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COS 231 Introduction to UNIX

Lecture 1
Chapter 1: Overview of the UNIX System

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What is an Operating System?


Organized group of programs interface between machines and users. provides a set of tools to make easier to designing, programming, debugging, testing and maintaining programs manage resources distribution to ensure effectiveness of work of the computer
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OS Functions
To manage computer resources:
CPU, basic storage, disc storage, I/O devices, buses, channels, controllers, Process management, etc.

To manage jobs execution To provide tools for software engineering To provide tools for data security, priorities, authorized access Networking
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Types of Operating Systems


Batch OS - Sequential execution of the jobs. User are not allowed any
interface during the program execution. The program used all computer's resources during execution

Time sharing OS - Simultaneously stored several jobs in basic

memory. Provides for each of the jobs a "unit" of CPU's time (CPU time is shared among jobs) and distributed other computing resources. Allow user to interact with his/her program during the execution. for execution occur.

Real time OS - Execute job immediately (in real time) when request

Multitasking/Time sharing - Simultaneous execution of several


jobs (tasks). To reach this effect some techniques are available: timesharing, swapping, paging, multiprocessors.

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Network operating system capabilities


All versions of UNIX and most other modern network operating systems (NOS) support advanced features:
Multiuser capability Multitasking Distributed processing
High level of security

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Network Operating Systems

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Types of users
1. End-users - are not involved in programming, only using. 2. Applied software engineers - involved in applied
programs developing.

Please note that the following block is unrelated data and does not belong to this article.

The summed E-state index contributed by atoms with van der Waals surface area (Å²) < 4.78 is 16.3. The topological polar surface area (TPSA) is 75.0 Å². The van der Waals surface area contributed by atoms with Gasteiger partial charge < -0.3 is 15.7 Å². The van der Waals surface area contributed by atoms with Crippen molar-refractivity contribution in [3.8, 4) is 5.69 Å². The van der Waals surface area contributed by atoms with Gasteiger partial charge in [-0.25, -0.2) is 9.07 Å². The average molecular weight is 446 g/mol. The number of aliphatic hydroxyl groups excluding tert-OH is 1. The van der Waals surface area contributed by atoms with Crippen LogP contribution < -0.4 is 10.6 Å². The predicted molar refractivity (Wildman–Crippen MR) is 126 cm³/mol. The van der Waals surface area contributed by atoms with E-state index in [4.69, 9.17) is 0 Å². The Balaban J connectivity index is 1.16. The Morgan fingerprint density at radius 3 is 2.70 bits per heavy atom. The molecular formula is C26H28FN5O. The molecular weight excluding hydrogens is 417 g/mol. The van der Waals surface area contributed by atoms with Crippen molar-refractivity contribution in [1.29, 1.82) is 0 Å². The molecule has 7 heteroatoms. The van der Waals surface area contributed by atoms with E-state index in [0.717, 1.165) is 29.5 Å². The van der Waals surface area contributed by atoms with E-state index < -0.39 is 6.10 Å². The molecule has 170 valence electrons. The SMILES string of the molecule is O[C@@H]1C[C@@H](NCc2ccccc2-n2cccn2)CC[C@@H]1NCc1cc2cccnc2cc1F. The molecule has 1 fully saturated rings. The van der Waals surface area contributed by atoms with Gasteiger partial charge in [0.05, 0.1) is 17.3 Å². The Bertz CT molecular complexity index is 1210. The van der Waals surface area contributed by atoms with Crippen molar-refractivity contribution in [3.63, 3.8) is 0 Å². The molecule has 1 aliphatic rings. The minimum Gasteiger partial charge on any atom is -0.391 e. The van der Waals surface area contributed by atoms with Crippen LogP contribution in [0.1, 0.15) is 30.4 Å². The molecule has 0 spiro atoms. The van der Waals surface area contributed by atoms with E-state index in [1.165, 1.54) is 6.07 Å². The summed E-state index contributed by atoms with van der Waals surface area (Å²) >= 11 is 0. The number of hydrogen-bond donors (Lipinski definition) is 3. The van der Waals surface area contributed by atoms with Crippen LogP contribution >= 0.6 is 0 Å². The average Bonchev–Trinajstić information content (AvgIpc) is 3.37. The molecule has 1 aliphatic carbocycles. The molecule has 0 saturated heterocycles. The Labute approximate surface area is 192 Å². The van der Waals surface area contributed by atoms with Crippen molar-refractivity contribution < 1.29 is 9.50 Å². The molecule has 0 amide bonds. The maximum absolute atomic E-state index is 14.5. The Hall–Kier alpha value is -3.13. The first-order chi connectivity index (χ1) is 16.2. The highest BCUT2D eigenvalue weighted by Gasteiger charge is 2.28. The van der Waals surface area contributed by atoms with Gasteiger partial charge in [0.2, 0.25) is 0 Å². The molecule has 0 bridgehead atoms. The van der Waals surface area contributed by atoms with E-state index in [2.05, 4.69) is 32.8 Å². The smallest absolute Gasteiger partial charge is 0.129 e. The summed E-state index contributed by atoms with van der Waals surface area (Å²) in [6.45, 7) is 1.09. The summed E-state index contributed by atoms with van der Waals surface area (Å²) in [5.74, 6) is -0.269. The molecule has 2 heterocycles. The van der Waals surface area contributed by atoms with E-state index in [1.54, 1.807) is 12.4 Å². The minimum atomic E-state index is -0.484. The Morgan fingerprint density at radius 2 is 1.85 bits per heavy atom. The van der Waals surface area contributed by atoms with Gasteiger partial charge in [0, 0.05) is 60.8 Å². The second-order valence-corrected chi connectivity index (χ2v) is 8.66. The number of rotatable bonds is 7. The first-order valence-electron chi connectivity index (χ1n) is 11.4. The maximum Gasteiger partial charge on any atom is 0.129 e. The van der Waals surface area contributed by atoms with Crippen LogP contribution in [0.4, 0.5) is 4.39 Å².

3. System software engineers - involved in system programs


developing, setting up OS for certain system hardware, organizing the upper level of computing environment.

4. System engineers - developing hardware, firmware,


organizing the low-level computing environment.

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History of developing UNIX OS


The original Bell Labs UNIX:
1969/70 Ken Thompson - UNiplexed Information and Computing Service (the spelling of UNICS was later changed to UNIX) 1973 Ken Thompson and Dennis Ritchie (the author of C language) rewrote the system in C

The Berkeley Standard Distribution (late 70s):


communication and networking functions, using communication protocol TCP/IP one of the first full-screen editors - Vi (visual editors) CShell command interpreter
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Overview of the UNIX System


Well-thought-out family of utility programs Can support many users (multiuser OS) Can support many tasks (multitask OS) UNIX system kernel File structure Security The Shell Device-Independent Input and Output Interprocess Communications Networking utilities

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Major features of UNIX


Multiuser: UNIX is written in such a way that it is able to
recognize and handle many requests for services at the same time. Under UNIX every user is identified and has his own private part of the resources.

Multitasking: the logical extension of multiuser behavior. Not


only several users can be on the system at once, but also they may be running different programs at the same time.

Shared Peripherals: UNIX has abilities to place various job


requests in a temporary storage area (queue) and deliver them in an orderly fashion to limited hardware devices.

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Major features of UNIX


Hierarchical File & Directory structure:
The storage of data on the hard disk in an organized and hierarchical fashion. This logical structure of data storage allows endless potential for categorization and ongoing manipulation of files and directories.

Open communication: UNIX allows wide variety


of communication: Email, communication between terminals, access to the worldwide network.

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Major features of UNIX


Shell environment: user interaction with the UNIX OS is
accomplished through a program known as the shell. The shell serves as a command interpreter and translate commands (human language code) to machine language code. The shell also provides a rich and powerful environment for programming known as shell script. The shell provides opportunity to run program in the background (not visible on the terminal) and to combine several commands to perform one more complex task. same disk among the users, the authorized access to directories and files in the UNIX was build up a comprehensive system for accounting and data security and also for auditing any actions performed on the system. available to the UNIX user.

Security, accounting, auditing: because of sharing the

UNIX utilities: there are more than 400 utilities or commands Networking.
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The UNIX Kernel


Process management: